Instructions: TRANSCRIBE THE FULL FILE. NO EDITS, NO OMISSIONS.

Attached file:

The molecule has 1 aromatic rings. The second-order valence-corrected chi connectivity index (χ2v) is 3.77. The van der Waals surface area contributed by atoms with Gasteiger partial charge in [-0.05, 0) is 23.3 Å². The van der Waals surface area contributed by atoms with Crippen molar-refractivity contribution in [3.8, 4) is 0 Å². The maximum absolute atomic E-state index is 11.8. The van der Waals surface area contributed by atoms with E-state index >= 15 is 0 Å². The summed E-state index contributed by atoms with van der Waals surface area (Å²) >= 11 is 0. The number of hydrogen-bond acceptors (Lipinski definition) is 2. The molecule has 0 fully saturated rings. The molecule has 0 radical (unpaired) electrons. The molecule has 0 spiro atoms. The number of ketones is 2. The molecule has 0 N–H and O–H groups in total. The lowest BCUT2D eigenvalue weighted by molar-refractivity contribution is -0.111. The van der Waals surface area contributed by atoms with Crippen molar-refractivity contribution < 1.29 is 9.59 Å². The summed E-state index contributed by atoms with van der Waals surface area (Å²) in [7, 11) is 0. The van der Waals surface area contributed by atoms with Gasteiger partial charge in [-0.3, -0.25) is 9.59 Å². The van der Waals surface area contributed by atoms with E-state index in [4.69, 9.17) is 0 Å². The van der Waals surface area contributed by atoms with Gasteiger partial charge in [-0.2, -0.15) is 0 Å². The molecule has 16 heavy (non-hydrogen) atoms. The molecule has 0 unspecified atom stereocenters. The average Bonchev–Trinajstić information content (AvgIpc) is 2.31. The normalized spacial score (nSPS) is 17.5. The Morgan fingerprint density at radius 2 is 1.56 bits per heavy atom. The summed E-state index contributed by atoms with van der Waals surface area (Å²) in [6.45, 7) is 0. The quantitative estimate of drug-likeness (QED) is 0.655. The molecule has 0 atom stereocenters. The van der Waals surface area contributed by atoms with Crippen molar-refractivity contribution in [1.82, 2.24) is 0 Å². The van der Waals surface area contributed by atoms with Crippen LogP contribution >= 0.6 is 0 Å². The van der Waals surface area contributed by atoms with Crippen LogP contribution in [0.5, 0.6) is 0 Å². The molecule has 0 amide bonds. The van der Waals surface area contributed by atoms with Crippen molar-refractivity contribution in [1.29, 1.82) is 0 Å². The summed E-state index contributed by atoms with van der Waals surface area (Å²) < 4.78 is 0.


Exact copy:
The molecule has 1 aromatic rings. The second-order valence-corrected chi connectivity index (χ2v) is 3.77. The van der Waals surface area contributed by atoms with Gasteiger partial charge in [-0.05, 0) is 23.3 Å². The van der Waals surface area contributed by atoms with Crippen molar-refractivity contribution in [3.8, 4) is 0 Å². The maximum absolute atomic E-state index is 11.8. The van der Waals surface area contributed by atoms with E-state index >= 15 is 0 Å². The summed E-state index contributed by atoms with van der Waals surface area (Å²) >= 11 is 0. The number of hydrogen-bond acceptors (Lipinski definition) is 2. The molecule has 0 fully saturated rings. The molecule has 0 radical (unpaired) electrons. The molecule has 0 spiro atoms. The number of ketones is 2. The molecule has 0 N–H and O–H groups in total. The lowest BCUT2D eigenvalue weighted by molar-refractivity contribution is -0.111. The van der Waals surface area contributed by atoms with Crippen molar-refractivity contribution < 1.29 is 9.59 Å². The summed E-state index contributed by atoms with van der Waals surface area (Å²) in [7, 11) is 0. The van der Waals surface area contributed by atoms with Gasteiger partial charge in [-0.3, -0.25) is 9.59 Å². The van der Waals surface area contributed by atoms with E-state index in [4.69, 9.17) is 0 Å². The van der Waals surface area contributed by atoms with Gasteiger partial charge in [-0.2, -0.15) is 0 Å². The molecule has 16 heavy (non-hydrogen) atoms. The molecule has 0 unspecified atom stereocenters. The average Bonchev–Trinajstić information content (AvgIpc) is 2.31. The normalized spacial score (nSPS) is 17.5. The Morgan fingerprint density at radius 2 is 1.56 bits per heavy atom. The summed E-state index contributed by atoms with van der Waals surface area (Å²) in [6.45, 7) is 0. The quantitative estimate of drug-likeness (QED) is 0.655. The molecule has 0 atom stereocenters. The van der Waals surface area contributed by atoms with Crippen molar-refractivity contribution in [1.82, 2.24) is 0 Å². The van der Waals surface area contributed by atoms with Crippen LogP contribution >= 0.6 is 0 Å². The van der Waals surface area contributed by atoms with Crippen LogP contribution in [0.5, 0.6) is 0 Å². The molecule has 0 amide bonds. The van der Waals surface area contributed by atoms with Crippen molar-refractivity contribution in [1.29, 1.82) is 0 Å². The summed E-state index contributed by atoms with van der Waals surface area (Å²) < 4.78 is 0.